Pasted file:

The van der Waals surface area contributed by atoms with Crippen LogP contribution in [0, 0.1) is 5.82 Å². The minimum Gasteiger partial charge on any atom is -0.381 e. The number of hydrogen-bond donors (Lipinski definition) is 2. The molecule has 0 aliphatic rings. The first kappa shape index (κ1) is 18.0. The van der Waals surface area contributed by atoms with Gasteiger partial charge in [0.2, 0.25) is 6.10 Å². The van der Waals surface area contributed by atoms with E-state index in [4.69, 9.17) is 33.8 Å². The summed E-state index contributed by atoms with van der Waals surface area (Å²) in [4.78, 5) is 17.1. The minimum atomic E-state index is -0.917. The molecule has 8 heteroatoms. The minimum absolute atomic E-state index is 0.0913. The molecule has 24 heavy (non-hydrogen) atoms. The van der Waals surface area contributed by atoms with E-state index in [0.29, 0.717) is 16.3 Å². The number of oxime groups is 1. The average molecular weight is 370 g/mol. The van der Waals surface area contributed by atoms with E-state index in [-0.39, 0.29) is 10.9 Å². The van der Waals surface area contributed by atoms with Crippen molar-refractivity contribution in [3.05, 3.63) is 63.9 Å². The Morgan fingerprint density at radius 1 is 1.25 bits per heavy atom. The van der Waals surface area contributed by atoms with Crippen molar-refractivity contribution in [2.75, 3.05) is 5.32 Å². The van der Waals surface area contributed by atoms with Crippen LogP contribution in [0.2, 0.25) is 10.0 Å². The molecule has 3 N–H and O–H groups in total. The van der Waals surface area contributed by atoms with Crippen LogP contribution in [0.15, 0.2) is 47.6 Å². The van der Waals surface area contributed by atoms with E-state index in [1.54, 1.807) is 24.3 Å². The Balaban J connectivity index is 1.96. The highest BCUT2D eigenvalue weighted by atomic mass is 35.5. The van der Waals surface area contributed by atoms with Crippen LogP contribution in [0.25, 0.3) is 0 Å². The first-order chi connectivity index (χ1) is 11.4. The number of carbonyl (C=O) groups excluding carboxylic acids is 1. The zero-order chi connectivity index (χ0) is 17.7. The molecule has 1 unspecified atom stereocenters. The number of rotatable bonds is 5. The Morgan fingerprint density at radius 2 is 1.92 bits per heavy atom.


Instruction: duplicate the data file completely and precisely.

The van der Waals surface area contributed by atoms with Crippen LogP contribution in [0, 0.1) is 5.82 Å². The minimum Gasteiger partial charge on any atom is -0.381 e. The number of hydrogen-bond donors (Lipinski definition) is 2. The molecule has 0 aliphatic rings. The first kappa shape index (κ1) is 18.0. The van der Waals surface area contributed by atoms with Gasteiger partial charge in [0.2, 0.25) is 6.10 Å². The van der Waals surface area contributed by atoms with E-state index in [4.69, 9.17) is 33.8 Å². The summed E-state index contributed by atoms with van der Waals surface area (Å²) in [4.78, 5) is 17.1. The minimum atomic E-state index is -0.917. The molecule has 8 heteroatoms. The minimum absolute atomic E-state index is 0.0913. The molecule has 24 heavy (non-hydrogen) atoms. The van der Waals surface area contributed by atoms with E-state index in [0.29, 0.717) is 16.3 Å². The number of oxime groups is 1. The average molecular weight is 370 g/mol. The van der Waals surface area contributed by atoms with E-state index in [-0.39, 0.29) is 10.9 Å². The van der Waals surface area contributed by atoms with Crippen molar-refractivity contribution in [3.05, 3.63) is 63.9 Å². The Morgan fingerprint density at radius 1 is 1.25 bits per heavy atom. The van der Waals surface area contributed by atoms with Crippen molar-refractivity contribution in [2.75, 3.05) is 5.32 Å². The van der Waals surface area contributed by atoms with Crippen LogP contribution in [0.2, 0.25) is 10.0 Å². The molecule has 3 N–H and O–H groups in total. The van der Waals surface area contributed by atoms with Crippen LogP contribution in [0.15, 0.2) is 47.6 Å². The van der Waals surface area contributed by atoms with E-state index in [1.54, 1.807) is 24.3 Å². The Balaban J connectivity index is 1.96. The highest BCUT2D eigenvalue weighted by atomic mass is 35.5. The van der Waals surface area contributed by atoms with Crippen LogP contribution in [0.25, 0.3) is 0 Å². The first-order chi connectivity index (χ1) is 11.4. The number of carbonyl (C=O) groups excluding carboxylic acids is 1. The zero-order chi connectivity index (χ0) is 17.7. The molecule has 1 unspecified atom stereocenters. The number of rotatable bonds is 5. The Morgan fingerprint density at radius 2 is 1.92 bits per heavy atom.